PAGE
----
Dec. 24, 2020
The use of technology in the early childhood classroom has been a conversation of debate for many years.
In early childhood education, we talk a lot about “at-risk children”. Moreover, we do all we can to identify these students through the lens of ethnicity, language and socio-economic status. This is especially true in the early childhood classroom, where so much attention is paid to managing so many different kids with so many different backgrounds and abilities.
We often find ourselves concentrating on those children who warrant the most help or attention: those who outwardly struggle and those who outwardly excel. Moving along with the group often becomes the measurement of success.
Among the most at-risk however, are those children who struggle quietly: the ones we don’t immediately notice, the ones whose challenges are hidden by their own quiet compliance or obscured by the group's progress.
There's a cost to standardization.
Recently, in our review of the Achievement Gap, we posed the idea that children are engaged in significant learning well before “the first day of school.” In fact, in the period from birth to three years, children’s brains have formed more than 100 trillion connections – the fastest rate of brain development across the entire human lifespan. As a result, if we only start to embrace and prepare our kids on that “first day of school,” we’re often too late.
Similarly, test scores and class averages can paint a vivid story about a student’s performance. But these take place after the struggle and often long after the student has adapted to hiding his or her weaknesses. Or worse, long after the student has become demoralized.
Soon, unable to articulate their frustrations, emotions take hold. Many of these children are labeled as shy or withdrawn. Or they lash out, and end up labeled as behavioral problems – further and further obscuring the often simple challenges they’re having with the lesson at hand.
But there’s also a cost to customization.
As educators, we all know – through our own training and through our own intuition – that young learners hear, absorb and recall information differently. We also know that there are dozens of elements that impact a young child’s ability to learn. Teaching style. Student personality. The child’s motivation. Support at home. The learning environment. These are just a few.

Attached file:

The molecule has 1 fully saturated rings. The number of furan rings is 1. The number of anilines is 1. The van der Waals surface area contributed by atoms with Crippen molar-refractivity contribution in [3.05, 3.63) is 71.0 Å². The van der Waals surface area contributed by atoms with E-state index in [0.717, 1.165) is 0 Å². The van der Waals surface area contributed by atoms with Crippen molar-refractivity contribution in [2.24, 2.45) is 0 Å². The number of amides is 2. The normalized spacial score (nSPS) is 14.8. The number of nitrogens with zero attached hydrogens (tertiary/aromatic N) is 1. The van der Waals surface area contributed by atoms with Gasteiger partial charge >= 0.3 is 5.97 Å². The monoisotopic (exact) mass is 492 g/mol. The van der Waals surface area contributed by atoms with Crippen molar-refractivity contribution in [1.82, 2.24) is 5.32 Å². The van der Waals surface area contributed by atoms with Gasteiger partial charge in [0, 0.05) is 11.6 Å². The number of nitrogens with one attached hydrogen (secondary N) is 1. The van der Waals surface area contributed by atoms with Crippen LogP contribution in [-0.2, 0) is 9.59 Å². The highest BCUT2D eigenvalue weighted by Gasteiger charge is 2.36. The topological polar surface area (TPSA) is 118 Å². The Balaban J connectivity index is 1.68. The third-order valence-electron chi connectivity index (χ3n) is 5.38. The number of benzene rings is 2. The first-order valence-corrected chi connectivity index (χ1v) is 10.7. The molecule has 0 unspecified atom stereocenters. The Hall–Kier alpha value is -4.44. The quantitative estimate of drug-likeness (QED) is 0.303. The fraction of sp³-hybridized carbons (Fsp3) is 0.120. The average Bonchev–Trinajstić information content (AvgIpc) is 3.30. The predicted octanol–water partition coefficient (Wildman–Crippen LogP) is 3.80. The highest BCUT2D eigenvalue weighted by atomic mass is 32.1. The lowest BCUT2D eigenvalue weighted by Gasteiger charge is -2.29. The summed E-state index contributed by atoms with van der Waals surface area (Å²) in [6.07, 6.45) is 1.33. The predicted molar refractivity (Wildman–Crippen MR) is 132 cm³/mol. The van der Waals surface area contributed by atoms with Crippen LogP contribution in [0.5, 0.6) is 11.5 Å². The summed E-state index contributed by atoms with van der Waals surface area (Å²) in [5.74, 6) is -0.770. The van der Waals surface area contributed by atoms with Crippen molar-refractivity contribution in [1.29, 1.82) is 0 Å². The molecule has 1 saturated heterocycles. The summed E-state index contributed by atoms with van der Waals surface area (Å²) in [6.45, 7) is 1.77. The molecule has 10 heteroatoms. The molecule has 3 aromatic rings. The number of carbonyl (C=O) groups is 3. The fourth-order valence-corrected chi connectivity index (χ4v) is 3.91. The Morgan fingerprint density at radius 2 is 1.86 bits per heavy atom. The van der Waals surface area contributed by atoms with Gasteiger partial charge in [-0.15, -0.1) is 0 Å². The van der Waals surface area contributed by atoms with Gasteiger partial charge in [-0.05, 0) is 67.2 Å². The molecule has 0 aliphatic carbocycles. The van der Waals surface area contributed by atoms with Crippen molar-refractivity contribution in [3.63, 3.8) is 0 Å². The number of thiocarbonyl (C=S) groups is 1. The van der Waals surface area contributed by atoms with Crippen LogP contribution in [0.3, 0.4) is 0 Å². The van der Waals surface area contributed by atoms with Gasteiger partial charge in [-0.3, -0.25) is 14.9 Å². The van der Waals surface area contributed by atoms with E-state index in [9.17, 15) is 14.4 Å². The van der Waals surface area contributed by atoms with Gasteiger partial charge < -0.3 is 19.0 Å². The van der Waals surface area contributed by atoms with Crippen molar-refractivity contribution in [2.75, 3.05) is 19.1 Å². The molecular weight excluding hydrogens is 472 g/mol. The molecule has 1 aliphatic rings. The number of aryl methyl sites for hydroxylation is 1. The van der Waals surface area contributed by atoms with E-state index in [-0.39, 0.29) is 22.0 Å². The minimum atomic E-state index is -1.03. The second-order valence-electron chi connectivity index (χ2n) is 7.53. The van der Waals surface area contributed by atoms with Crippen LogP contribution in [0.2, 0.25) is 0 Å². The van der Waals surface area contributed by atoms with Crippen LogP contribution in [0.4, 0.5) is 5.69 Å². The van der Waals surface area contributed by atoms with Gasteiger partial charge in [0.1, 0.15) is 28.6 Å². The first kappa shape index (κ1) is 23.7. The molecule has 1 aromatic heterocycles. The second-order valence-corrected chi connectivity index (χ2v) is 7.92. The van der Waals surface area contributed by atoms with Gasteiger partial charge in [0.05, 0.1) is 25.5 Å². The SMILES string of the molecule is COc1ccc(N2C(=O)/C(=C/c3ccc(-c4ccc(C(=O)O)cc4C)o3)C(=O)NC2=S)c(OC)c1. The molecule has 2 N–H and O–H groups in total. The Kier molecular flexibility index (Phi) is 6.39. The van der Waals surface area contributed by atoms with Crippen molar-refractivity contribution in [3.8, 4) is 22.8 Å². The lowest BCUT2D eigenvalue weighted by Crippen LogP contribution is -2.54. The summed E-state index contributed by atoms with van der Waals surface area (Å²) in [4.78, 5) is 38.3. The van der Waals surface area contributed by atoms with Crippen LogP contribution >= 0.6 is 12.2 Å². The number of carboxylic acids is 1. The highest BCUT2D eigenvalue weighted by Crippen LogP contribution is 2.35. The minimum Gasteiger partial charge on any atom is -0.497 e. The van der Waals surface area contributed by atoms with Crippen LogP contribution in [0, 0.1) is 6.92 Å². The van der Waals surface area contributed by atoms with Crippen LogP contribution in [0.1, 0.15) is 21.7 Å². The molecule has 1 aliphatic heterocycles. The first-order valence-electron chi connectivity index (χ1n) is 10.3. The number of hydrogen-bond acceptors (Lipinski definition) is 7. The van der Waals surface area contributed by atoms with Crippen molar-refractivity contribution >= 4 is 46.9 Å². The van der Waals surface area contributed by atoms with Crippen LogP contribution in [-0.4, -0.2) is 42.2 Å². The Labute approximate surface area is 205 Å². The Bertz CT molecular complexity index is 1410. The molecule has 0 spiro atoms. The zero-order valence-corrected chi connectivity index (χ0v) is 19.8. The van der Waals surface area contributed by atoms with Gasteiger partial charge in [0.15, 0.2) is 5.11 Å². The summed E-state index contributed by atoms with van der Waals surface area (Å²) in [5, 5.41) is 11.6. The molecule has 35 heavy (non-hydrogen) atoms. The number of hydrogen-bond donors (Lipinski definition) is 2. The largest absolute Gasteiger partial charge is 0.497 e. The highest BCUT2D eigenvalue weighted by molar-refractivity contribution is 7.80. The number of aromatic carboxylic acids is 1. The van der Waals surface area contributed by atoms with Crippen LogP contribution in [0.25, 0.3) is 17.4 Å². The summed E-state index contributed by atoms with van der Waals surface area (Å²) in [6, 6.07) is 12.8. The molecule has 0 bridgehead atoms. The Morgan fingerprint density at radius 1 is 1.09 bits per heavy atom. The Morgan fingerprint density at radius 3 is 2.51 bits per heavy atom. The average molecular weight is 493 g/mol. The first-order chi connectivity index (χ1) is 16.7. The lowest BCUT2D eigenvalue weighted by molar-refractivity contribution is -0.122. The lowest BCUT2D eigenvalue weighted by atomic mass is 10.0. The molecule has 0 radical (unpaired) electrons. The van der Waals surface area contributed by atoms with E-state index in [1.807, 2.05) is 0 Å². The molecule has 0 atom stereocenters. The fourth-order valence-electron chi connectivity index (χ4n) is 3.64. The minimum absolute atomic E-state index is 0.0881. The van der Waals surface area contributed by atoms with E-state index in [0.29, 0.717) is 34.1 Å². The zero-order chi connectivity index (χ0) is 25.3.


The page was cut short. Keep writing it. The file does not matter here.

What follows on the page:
Seeing the child through these lenses certainly better positions early childhood educators to employ a variety of teaching methods and activities to ensure each child has the chance to grow, learn, and engage.
As the pendulum deeply swings from a collective to an individual focus, we then ask already overburdened teachers to custom-design virtually every lesson for the twenty-or-so different pairs of ears and eyes in the early learning classroom. And with such an individualized approach, how do we really know that we’re having the right impact?
In the end, we’re forced to rely on periodic assessments and evaluations.
Even then, this poses a different problem. When the assessment is done, is it too late?
The solution? Just in Time instruction.
Identify the problem before it evolves into a disaster.
Just-in-time instruction (also called “on-demand” instruction) is a tool often used in video games – it gives the user or the student information as it’s wanted or needed, to allow the user to guide themselves through the experience. Measuring young learners as early and as frequently as possible – through these kinds of real-time objective evaluations – empowers both teachers and students. This is the value of just-in-time instruction – a key feature found in our digital software - that gives teachers deeper insight into how young learners are performing and when to intercede with what instruction.
This is the way that children who are in early learning classrooms right now have been taught to learn – many of the games that they taught themselves play at home or on mobile devices work this way. If we want them to learn and succeed, we need to teach them the way they have already been learning! This kind of instruction helps children learn the skills they need to build upon other ones and is uniquely equipped for this generation’s early learners.
Turning the Achievement Gap into an Opportunity
Finding success in the classroom is always a two-party journey. Teachers can only be empowered to teach when they first empower their students to learn, which is exactly what Hatch technology is designed to do. To learn more about how to meet children where they are and leverage just-in-time instruction, look no further than our WePlaySmart® and iStartSmart® technology solutions
iStartSmart tutorials don’t teach children the skill they’re about to apply – they teach the game’s mechanics. iStartSmart features brilliant just-in-time instruction after every answer, which is the point during which the child is interested in receiving that instruction. The thermometer, (a new feature!), keeps the child motivated to find the correct answer with amplified feedback.
Our WePlaySmart platform features better feedback sounds in Sort and Connect games, visual goal highlights in Sort and Uncover games and assistance prompts that play when children are struggling. Want to see WePlaySmart software in real time? Click here to watch the video!
With more insightful, automated assessment, teachers can get a detailed look into what the children in their classrooms truly know.
Teaching children life skills is not only important for self-care, independence, and sufficiency— it also